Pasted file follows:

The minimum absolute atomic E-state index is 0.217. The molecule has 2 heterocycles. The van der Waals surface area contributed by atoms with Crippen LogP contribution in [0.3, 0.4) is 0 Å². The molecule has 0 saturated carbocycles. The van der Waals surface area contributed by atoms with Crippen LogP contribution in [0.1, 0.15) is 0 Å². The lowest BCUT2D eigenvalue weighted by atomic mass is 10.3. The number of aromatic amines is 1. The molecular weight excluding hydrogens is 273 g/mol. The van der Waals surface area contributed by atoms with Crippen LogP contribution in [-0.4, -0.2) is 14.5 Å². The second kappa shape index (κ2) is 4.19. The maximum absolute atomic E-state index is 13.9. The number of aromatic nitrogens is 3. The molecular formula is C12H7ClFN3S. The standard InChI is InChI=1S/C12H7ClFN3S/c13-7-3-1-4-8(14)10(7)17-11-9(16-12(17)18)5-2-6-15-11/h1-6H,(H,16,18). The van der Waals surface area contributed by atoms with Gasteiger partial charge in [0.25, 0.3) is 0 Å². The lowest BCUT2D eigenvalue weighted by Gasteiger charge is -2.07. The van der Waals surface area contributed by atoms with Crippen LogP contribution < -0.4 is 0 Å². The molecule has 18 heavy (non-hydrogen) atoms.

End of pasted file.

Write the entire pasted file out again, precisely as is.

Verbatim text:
The minimum absolute atomic E-state index is 0.217. The molecule has 2 heterocycles. The van der Waals surface area contributed by atoms with Crippen LogP contribution in [0.3, 0.4) is 0 Å². The molecule has 0 saturated carbocycles. The van der Waals surface area contributed by atoms with Crippen LogP contribution in [0.1, 0.15) is 0 Å². The lowest BCUT2D eigenvalue weighted by atomic mass is 10.3. The number of aromatic amines is 1. The molecular weight excluding hydrogens is 273 g/mol. The van der Waals surface area contributed by atoms with Crippen LogP contribution in [-0.4, -0.2) is 14.5 Å². The second kappa shape index (κ2) is 4.19. The maximum absolute atomic E-state index is 13.9. The number of aromatic nitrogens is 3. The molecular formula is C12H7ClFN3S. The standard InChI is InChI=1S/C12H7ClFN3S/c13-7-3-1-4-8(14)10(7)17-11-9(16-12(17)18)5-2-6-15-11/h1-6H,(H,16,18). The van der Waals surface area contributed by atoms with Gasteiger partial charge in [0.25, 0.3) is 0 Å². The lowest BCUT2D eigenvalue weighted by Gasteiger charge is -2.07. The van der Waals surface area contributed by atoms with Crippen LogP contribution < -0.4 is 0 Å². The molecule has 18 heavy (non-hydrogen) atoms.